Cardinals Set April 18 for Papal Conclave
The College of Cardinals will meet April 18 to begin the process of choosing a new pope.
The College of Cardinals on Wednesday set April 18 as the date for the historic start of the conclave to elect a successor to Pope John Paul II, as the Vatican made final arrangements for the funeral expected to draw millions of pilgrims and world leaders to Rome. The decision came after the cardinals read John Paul’s spiritual testament during a pre-conclave meeting Wednesday, Vatican spokesman Joaquin Navarro-Valls said, adding that the text would be released on Thursday.
Navarro-Valls said cardinals would celebrate a morning Mass on April 18, then be sequestered in the Sistine Chapel in the early afternoon to start the conclave. According to church law, prelates are expected to hold one ballot on the first day of a conclave.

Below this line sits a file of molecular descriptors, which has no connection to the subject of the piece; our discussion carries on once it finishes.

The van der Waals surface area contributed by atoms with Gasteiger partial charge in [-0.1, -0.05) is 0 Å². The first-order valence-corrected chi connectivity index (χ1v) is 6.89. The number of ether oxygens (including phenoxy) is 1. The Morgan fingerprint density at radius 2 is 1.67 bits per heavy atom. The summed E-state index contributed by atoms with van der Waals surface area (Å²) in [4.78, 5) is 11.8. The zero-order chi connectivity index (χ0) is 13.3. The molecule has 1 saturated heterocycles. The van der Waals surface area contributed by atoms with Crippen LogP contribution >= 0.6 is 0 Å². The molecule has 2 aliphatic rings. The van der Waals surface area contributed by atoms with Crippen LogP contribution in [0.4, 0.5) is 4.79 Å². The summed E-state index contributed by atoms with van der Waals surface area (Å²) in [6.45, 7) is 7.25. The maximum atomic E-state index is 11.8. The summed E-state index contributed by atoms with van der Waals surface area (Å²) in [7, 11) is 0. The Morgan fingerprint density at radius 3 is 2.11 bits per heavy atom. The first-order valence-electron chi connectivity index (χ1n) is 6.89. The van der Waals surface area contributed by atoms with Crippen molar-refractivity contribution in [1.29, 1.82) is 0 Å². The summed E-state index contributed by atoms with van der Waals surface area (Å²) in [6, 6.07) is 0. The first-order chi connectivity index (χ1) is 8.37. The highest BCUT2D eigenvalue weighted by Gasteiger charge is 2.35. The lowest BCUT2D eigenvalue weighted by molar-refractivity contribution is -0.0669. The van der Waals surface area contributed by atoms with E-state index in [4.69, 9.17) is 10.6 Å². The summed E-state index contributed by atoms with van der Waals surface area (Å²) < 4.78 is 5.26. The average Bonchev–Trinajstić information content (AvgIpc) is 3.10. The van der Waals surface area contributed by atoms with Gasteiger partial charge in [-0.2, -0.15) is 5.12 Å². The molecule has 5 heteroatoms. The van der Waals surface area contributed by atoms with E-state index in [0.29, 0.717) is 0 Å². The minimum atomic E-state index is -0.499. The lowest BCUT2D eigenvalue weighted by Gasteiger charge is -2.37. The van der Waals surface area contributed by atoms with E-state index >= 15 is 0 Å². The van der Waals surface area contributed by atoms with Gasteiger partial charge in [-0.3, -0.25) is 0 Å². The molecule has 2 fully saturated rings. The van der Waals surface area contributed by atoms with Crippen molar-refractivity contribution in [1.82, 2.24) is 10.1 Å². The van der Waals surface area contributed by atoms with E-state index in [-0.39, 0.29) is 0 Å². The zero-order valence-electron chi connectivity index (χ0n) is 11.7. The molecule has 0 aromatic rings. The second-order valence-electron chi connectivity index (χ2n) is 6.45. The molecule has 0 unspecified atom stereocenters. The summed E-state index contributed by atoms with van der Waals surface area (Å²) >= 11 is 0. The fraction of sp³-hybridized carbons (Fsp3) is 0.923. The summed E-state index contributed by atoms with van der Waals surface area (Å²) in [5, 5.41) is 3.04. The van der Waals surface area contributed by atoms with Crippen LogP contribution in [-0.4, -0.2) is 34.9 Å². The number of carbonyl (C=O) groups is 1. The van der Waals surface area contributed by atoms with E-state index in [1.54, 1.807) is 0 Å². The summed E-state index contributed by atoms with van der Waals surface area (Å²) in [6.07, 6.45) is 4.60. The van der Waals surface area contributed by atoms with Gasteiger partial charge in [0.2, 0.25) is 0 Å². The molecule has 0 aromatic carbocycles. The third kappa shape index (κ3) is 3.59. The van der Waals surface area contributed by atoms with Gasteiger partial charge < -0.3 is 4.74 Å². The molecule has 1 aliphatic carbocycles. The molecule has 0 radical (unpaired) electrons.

One wonders why they wait so long. While I can understand not wanting to upstage the ceremonies honoring the old pope, choosing a successor quickly strikes me as advantageous.
In a major change to a centuries-old practice of electing a new pope, the Vatican has said it planned to ring bells in addition to sending up white smoke to announce that a new pope has been chosen. Black smoke coming from the chimney of the Sistine Chapel signals no decision has been made after a papal ballot, while white smoke means a pope has been elected. In the past, it has sometimes been hard to tell whether the smoke from the Vatican chimney was white or black. “This time we plan to ring the bells to make the election of the pope clearer,” Archbishop Piero Marini said Tuesday.
In another change from past papal elections, cardinals voting in the conclave will have access to all of Vatican City during the election, as opposed to being sequestered in the Sistine Chapel, Marini said.